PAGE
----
The title is a bit deceptive, there is a love story, but it is minor to the story itself. If you go in expecting a full-on love story, then you will be disappointed. Anatomy was a solid four star read for me until we got closer to the ending and the novel went in a direction I would have never expected! It was a bit mind blowing for me and this unexpected twist brought this novel up to five stars and I anticipate that it will be in my top ten of this year.
Being this is a YA novel, Hazel comes off older than her actual age, but that is due to the times she is living in. She is smart and determined, yet also unsure of herself due to her young age. I couldn’t help but like Hazel.
This is a dark novel that will have some scenes that could make some readers squeamish. It is not entirely accurate: towards the end there is a particular medical scene that most readers would know that the procedure would not actually ‘work’, so you have to suspend disbelief and I did because the story was so intense at this point! Towards the end there is no way a reader can put this novel down!
I listened to the audiobook version which includes a conversation with the narrator and author. Definitely listen to this as you will learn more, which includes a possible sequel which I hope Schwartz delivers on! She also started writing this novel before our current pandemic hit and changed the world.
I thoroughly enjoyed Anatomy and very highly recommend it! Another positive: Just look at the gorgeous cover options available to a reader![Top]
Darius the Great is Not Okay
Series: Darius the Great #1
Author: Adib Khorram
Published: August 28, 2018
Reviewed By: Kim
Kim’s Rating: 5 stars
Darius doesn’t think he’ll ever be enough, in America or in Iran.
Darius Kellner speaks better Klingon than Farsi, and he knows more about Hobbit social cues than Persian ones. He’s about to take his first-ever trip to Iran, and it’s pretty overwhelming—especially when he’s also dealing with clinical depression, a disapproving dad, and a chronically anemic social life. In Iran, he gets to know his ailing but still formidable grandfather, his loving grandmother, and the rest of his mom’s family for the first time. And he meets Sohrab, the boy next door who changes everything.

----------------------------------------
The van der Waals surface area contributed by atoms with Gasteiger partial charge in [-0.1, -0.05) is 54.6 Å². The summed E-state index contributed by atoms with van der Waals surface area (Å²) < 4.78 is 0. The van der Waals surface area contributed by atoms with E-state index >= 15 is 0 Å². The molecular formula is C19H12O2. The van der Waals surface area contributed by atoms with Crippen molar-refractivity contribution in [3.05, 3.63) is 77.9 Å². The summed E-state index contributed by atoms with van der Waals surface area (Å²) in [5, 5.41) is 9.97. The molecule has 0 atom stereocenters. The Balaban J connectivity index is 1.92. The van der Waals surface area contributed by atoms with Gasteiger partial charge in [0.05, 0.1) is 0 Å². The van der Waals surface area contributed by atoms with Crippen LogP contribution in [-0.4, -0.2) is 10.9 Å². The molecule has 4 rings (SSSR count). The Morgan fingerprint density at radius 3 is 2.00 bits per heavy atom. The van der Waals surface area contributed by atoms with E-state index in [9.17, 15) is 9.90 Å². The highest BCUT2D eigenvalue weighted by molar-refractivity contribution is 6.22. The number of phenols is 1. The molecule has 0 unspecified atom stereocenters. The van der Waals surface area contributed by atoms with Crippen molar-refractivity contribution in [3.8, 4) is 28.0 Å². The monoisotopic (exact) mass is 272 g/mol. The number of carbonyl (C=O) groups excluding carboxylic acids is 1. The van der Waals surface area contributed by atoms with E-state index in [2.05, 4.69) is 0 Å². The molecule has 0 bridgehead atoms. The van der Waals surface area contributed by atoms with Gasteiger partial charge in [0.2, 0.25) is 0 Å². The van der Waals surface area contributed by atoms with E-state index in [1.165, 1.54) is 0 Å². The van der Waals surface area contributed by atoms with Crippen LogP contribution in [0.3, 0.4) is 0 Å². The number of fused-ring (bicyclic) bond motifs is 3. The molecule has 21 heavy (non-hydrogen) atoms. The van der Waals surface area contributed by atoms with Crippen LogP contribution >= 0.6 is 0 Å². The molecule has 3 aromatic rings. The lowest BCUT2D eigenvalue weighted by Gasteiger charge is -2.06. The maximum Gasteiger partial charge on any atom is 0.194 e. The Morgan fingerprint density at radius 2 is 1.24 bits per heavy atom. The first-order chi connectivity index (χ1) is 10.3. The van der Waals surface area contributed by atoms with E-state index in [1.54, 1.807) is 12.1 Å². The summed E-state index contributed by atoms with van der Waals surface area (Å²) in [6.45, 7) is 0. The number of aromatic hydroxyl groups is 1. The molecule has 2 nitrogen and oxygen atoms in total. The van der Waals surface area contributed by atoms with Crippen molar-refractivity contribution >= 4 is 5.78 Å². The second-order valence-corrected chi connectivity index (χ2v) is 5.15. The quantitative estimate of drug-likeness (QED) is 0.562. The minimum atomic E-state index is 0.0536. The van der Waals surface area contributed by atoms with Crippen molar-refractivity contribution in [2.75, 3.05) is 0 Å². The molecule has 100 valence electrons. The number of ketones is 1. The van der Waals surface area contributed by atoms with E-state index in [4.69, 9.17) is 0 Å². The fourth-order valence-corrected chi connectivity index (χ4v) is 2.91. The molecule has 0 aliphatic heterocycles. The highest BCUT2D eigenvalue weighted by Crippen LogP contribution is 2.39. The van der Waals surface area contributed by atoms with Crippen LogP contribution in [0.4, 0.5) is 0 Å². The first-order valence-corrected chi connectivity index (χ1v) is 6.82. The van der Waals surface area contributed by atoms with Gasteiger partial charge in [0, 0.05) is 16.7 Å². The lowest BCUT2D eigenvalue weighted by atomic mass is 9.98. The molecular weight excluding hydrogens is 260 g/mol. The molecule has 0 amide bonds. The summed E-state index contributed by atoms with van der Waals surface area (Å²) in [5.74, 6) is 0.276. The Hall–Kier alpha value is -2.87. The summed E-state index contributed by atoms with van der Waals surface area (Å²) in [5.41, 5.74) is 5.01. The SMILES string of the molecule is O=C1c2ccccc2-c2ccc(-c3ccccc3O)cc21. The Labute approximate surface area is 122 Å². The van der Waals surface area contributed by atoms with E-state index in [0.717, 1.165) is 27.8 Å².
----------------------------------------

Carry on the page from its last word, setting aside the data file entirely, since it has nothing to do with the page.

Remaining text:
Sohrab makes sure people speak English so Darius can understand what’s going on. He gets Darius an Iranian National Football Team jersey that makes him feel like a True Persian for the first time. And he understands that sometimes, best friends don’t have to talk. Darius has never had a true friend before, but now he’s spending his days with Sohrab playing soccer, eating rosewater ice cream, and sitting together for hours in their special place, a rooftop overlooking the Yazdi skyline.
Sohrab calls him Darioush—the original Persian version of his name—and Darius has never felt more like himself than he does now that he’s Darioush to Sohrab. When it’s time to go home to America, he’ll have to find a way to be Darioush on his own.
This is a great story! To me, it’s the perfect coming of age story. There may be some teenage angst, but it doesn’t feel whiny. I’m no teenager anymore but I definitely related to Darius. Obviously, because we’re two different genders, there are some things that I’ll never really get. I mean, I never had to worry about circumcision the way the boys do. But the rest of it, not fitting in, loving things that aren’t cool, feeling like no one cares; I’ve been there! And bring in Star Trek and LOTR, I think Darius could be a kindred spirit. I also found his fascination with tea to be inspiring. I may not really like tea, but I can appreciate the little nuances. I think the relationship between Darius and Sohrab was really sweet. Khorram didn’t overdo it with the “everything has to be a woke lecture” thing and just let them be friends in a healthy and realistic way. By the time I got to the end, I was misty! Ok fine I was almost ugly crying but thankfully I didn’t full on ugly cry! I think this would be a really good one for those young nerds who haven’t figured out that fitting in isn’t all it’s cracked up to be yet. I definitely recommend it!